Therefore, your prospective teacher should be free from all deviancies, especially those pertaining to ʿaqîda (creed, and essentials of belief).
People who subscribe to deviant beliefs and practices do not use the Sunnah to substantiate their conclusions; and when they do, they use narrations that are either fabricated or weak. They issue rulings based on their mere opinions or even their dreams.
Genuine teachers (i.e., those who are free of deviancy and try, as much as humanly possible, to live by the Sunnah) may not be available in every community. As such, you may have to turn to books as a constraining alternative for learning. In this case, choose only those books whose authors subscribe to the methodology of the Prophet’s Companions. Better yet, you may consider traveling to a place where you may find the right teachers, at least for a period of time in which you can acquire the essential Islamic knowledge.
Guideline No. 7: Avoid Uncritical Emulation
One should always try to ascertain whether an opinion or ruling has evidence in the Quran and the Sunnah. Imâm A ḥmad ibn Ḥanbal said:
Do not imitate me, or Mâlik, or Al-Shâfiʿî, or Al-Awzâʿi or Al-Thawri. Rather, refer directly to the source on which they draw” (i.e., the Quran and the Sunnah).
Al-Shâfiʿî used to say:
If you find in my books a statement that contradicts the Sunnah of the Prophet ﷺ, then follow the Sunnah of the Prophet ﷺ and ignore what I have said.
However, the new learner —such as a new Muslim for example— may emulate a learned person whose knowledge and behavior he trusts until he gets to the stage in which he can understand and discern the differences between evidences presented by scholars. When he is able to do so, it becomes incumbent upon him or her to follow (not emulate) the scholars, asking them for the Textual evidence for their positions, and seeking the truth for oneself.
One should not, at this level, issue rulings, since this task is the purview of scholars who have achieved the status of ijtihâd. These are the mujtahids, independent legal practitioners, or jurists, who —by virtue of their mastering the instruments of ijtihâd, such as the sciences of the Quran and the Sunnah, the source methodology of fiqh, Arabic, and so on— can research and perform independent legal reasoning to make legal pronouncements on various issues.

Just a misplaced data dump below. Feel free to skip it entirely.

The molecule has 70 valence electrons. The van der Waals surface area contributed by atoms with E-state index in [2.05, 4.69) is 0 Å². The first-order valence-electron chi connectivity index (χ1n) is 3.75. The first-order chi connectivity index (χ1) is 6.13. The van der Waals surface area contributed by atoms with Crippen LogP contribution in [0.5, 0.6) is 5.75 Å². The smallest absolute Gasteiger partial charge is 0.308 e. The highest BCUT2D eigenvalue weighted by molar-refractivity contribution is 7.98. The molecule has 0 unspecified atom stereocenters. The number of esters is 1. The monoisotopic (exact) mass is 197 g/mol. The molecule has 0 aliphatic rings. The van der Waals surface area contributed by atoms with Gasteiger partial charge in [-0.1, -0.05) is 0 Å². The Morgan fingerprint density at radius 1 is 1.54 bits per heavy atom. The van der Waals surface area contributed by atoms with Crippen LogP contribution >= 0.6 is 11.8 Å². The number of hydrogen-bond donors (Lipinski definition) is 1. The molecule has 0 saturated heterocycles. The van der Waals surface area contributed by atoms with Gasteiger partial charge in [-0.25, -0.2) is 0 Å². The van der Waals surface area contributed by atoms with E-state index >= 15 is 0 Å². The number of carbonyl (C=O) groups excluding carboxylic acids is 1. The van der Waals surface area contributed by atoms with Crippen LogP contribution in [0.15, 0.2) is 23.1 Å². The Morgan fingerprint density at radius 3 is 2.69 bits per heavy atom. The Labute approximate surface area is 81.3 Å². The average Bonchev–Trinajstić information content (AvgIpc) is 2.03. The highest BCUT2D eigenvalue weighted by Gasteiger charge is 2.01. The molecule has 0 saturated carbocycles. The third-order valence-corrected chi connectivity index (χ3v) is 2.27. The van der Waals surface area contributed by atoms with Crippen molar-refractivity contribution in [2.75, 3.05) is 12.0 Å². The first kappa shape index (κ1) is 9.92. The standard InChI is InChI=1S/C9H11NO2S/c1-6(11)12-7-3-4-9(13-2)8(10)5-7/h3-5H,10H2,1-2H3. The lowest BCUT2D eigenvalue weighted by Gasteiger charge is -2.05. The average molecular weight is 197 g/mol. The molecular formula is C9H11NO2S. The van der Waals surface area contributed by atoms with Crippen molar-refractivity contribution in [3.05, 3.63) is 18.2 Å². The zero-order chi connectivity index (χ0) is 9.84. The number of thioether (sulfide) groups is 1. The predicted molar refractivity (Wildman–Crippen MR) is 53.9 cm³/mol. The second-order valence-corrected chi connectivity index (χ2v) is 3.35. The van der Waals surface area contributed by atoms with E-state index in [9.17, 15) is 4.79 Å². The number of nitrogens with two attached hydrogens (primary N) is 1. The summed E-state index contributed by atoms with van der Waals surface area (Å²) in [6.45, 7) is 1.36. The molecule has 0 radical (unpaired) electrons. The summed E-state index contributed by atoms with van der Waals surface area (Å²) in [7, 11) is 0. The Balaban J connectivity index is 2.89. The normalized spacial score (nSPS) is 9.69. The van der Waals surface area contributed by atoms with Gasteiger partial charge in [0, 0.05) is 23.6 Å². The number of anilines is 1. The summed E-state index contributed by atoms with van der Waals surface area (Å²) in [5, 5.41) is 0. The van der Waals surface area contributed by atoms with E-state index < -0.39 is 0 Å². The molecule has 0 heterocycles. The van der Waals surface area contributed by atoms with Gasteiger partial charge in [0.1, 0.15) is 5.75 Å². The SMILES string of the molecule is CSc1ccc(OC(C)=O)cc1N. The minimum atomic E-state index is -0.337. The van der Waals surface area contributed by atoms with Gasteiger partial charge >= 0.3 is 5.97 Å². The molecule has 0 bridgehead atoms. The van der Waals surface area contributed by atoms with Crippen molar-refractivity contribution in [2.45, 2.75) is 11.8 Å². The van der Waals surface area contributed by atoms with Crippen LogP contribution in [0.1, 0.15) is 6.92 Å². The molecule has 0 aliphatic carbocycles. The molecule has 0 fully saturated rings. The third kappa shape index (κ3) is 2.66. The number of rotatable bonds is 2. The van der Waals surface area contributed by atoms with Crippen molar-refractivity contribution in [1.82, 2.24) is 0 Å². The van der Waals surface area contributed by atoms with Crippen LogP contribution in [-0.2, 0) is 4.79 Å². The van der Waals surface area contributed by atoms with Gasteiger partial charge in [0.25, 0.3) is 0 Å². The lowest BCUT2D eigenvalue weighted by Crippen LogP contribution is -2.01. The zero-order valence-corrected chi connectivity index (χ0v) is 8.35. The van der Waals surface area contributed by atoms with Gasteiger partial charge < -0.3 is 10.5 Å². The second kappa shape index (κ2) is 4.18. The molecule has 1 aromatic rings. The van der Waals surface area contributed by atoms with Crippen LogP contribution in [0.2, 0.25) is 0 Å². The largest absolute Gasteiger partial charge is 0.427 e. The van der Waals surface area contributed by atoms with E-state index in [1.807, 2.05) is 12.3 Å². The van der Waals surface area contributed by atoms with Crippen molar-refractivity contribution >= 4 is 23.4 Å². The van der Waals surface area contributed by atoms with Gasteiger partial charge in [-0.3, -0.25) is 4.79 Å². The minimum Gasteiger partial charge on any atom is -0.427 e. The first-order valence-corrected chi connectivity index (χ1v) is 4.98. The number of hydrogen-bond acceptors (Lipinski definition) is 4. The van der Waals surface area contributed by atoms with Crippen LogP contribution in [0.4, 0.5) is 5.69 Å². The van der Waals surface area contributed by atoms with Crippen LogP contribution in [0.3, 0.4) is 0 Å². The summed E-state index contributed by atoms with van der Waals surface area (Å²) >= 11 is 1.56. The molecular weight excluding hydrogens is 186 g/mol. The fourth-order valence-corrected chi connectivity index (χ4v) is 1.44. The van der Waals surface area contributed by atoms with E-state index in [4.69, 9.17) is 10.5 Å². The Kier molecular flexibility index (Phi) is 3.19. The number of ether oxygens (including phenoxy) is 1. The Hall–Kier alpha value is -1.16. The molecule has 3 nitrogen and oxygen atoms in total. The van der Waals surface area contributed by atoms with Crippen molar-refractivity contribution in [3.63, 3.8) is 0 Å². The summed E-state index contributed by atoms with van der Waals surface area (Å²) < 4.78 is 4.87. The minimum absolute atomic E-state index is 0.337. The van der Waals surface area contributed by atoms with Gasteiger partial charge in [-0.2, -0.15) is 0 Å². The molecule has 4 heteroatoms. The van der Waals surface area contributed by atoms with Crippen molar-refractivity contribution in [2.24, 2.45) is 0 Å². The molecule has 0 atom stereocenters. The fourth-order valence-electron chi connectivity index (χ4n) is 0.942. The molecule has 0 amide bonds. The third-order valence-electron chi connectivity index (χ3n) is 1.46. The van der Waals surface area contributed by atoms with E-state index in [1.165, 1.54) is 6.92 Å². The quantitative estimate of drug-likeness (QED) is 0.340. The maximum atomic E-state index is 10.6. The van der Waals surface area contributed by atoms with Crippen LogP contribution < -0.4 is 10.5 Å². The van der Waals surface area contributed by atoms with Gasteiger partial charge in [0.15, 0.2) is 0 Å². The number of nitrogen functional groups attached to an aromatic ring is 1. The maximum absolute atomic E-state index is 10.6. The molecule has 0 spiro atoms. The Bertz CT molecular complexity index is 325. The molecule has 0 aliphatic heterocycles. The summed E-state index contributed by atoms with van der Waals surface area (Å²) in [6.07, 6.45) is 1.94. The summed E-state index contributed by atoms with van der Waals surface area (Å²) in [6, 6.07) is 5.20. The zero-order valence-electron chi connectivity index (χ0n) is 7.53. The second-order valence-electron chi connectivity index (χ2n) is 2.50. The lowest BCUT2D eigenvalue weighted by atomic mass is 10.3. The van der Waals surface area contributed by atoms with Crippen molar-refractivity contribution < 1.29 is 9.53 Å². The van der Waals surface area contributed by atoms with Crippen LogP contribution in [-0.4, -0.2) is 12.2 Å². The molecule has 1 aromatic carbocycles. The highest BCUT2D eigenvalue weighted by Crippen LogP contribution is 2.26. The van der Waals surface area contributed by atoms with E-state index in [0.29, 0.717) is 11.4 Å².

Guideline No. 8: Avoid Gatherings of Heretical Innovators
The early Muslim generations who followed the guidance of the Prophet ﷺ and his Companions used to avoid gatherings of innovators. Ibn Sîrîn (d. 110h), a distinguished Tâbiʿî (Successor, the title of the generation who followed that of the Companions and were taught by them) and a scholar of ḥadîth, said:
Do not sit with, debate, or listen to, the partisans of heretical innovations. (Al-Dârimî)
ʿAbdullâh ibn Al-Mubârak—another scholar of the Successor Generation (Tâbʿîn)—used to say:
Indeed, we can relate [in our teaching] the words of Jews and Christians as such, but we cannot relate [in our teaching] the words of the Jahmiyya.
The Jahmiyya were an early heretical Muslim sect founded by Jahm ibn Ṣafwân. He claimed that man had no free will and that all man’s actions were fully predetermined by Allah. Jahmis also believed that faith exclusively meant knowing Allah and that it had nothing to do with deeds (ʿamal); and also that Allah is not qualified by attributes such as hearing, seeing, speaking, etc.).
If this close scrutiny of, and strict adherence to, the Quran and Sunnah was the rule followed by the Salaf who had the knowledge and the insight to refute all innovations, how much more does this rule apply to our generation where ignorance is widespread and deviations run rampant?
In fact, even if one has sufficient knowledge and insight to differentiate between truth and falsehood, between Sunnah and bidʿa (innovation), still he should avoid circles of deviant sects lest he incline to their innovations or, at best, lose in his heart the reverence and love for the Sunnah.
The seeker of knowledge should remember the wise words of counsel from Ibn Sîrîn:
Do not sit with an innovator, lest he should dart into your heart something [heretical innovation] that you might fall for and thus be doomed, or lest you dispute with him and have your heart sickened [in the process].
May Allah ease our quest for genuine knowledge, and may He ease for us a path to Paradise.
To be continued, inshâAllah, in part 4